GolfBC, Western Canada’s largest golf ownership group, is redefining itself.

GolfBC was founded as an owner/operator, and since 1989 it’s assembled a portfolio that now consists of six well-regarded daily-fee and semiprivate venues in British Columbia plus a world-famous resort in Hawaii.

The family-owned, Vancouver -based company sold Furry Creek Golf and Country Club in October, which included development land surrounding the golf course. GolfBC is now evaluating third-party management opportunities.

“We’re new to management contracts, but they’re something we’re looking at for the future,” said Rita Rennie, GolfBC’s director of marketing. “We aren’t actively seeking them, but we want to be ready if some come along.”

The evolution is a reflection of changes that are taking place at GolfBC’s parent company, Burrard International Holdings, Inc., a Vancouver-based development company with holdings in both Canada and the United States.

Burrard was co-founded in 1987 by Caleb Chan, whose passions for golf and real estate have made him one of Canada’s richest people. (In 2015, a Canadian publication estimated his family’s net worth at $1.08 billion.) Not long ago, however, Chan reportedly moved to Hong Kong, his birthplace, and his companies are now being turned over to his son, Christian, who’s less enthusiastic about the golf business. Christian sees more potential in other types of development, particularly urban development.

“Our focus is changing,” Rennie acknowledged. “We’re in a transitional phase, so part of our future remains to be seen.”

Caleb Chan’s primary golf-related goal was “to establish a series of world-class facilities throughout the province and beyond where players could experience total golfing excellence.” His facilities in British Columbia, all of them part of Burrard-owned master-planned communities, feature seven 18-hole courses and one nine-hole track, while the venue in Hawaii, Wailea Golf Club on the island of Maui, has a 54-hole complex.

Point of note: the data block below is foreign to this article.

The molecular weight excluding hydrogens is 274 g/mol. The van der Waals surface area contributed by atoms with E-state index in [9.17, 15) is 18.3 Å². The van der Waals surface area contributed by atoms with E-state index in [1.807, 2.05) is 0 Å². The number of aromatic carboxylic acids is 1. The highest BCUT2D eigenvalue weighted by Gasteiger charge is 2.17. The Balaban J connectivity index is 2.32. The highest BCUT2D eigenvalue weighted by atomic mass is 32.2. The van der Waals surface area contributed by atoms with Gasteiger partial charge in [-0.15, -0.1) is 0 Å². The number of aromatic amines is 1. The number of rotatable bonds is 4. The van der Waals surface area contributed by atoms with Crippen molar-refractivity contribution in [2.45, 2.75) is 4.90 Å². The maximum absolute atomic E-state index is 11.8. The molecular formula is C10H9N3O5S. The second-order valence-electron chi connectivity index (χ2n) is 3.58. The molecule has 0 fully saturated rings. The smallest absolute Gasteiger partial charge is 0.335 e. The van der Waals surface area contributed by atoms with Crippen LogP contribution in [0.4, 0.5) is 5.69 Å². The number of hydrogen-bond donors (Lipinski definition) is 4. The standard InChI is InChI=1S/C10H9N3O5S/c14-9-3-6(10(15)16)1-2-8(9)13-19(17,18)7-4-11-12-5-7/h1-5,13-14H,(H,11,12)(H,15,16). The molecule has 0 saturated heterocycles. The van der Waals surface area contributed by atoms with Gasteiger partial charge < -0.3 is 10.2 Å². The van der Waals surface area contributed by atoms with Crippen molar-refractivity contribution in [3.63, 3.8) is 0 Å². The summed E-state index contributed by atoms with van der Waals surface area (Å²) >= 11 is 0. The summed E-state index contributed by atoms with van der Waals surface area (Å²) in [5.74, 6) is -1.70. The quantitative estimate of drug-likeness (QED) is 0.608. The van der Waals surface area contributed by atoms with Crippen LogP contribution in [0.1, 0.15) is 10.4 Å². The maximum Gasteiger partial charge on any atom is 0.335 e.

GolfBC’s courses have hosted several high-profile professional events, among them Shell’s Wonderful World of Golf, the Skins Game, the LPGA Skins Game and the Senior PGA Skins Game. The company also has a four-year contract to serve as the title sponsor of the GolfBC Championship, an annual event on the Canadian arm of the PGA Tour.

In addition, since 2013 GolfBC’s properties have been affiliated with Pacific Links International, a club that offers its members playing privileges at hundreds of golf courses in more than two dozen nations. PLI focuses its marketing on golfers in China, Taiwan and South Korea, and it promises them “a memorable golf experience” on “tour-quality” courses created by “some of the game’s greatest designers.”

With a group that includes a Jack Nicklaus signature course (Nicklaus North Golf Course in Whistler), a Nicklaus Design course (the Bear track at Okanagan Golf Club in Kelowna) and two Robert Trent Jones, Jr.-designed courses at Wailea, GolfBC’s venues appear to meet PLI’s criteria.

“We hope to be the first choice for golf in every city or region that we operate in,” Rennie explained. “We may not have the premier property in the area, but we want to be a golfer’s first choice.”

GolfBC currently ranks as Canada’s third-largest owner/operator, behind ClubLink and GolfNorth. This year the company sold one of its properties, Furry Creek Golf & Country Club in metropolitan Vancouver, but Rennie says the transaction isn’t an omen about the future.

“We have no plans to let any of our courses go,” she said. “They’re all profitable, and they’re all important to the make-up of GolfBC.”

A more important sign of things to come is probably the management agreement that GolfBC signed this year on Blue Ocean Golf Club, in Sechelt, British Columbia. It’s the company’s first step in a possible new direction, and Rennie doesn’t rule out taking on clients in Alberta, Hawaii and other areas.

Of course, if GolfBC branches out beyond British Columbia in any significant way, it may need to change its name.

“We’ve struggled with our name,” Rennie acknowledged. “The BC could stand for a lot of things, not just British Columbia. It could mean ‘beautiful courses.’”

 

 

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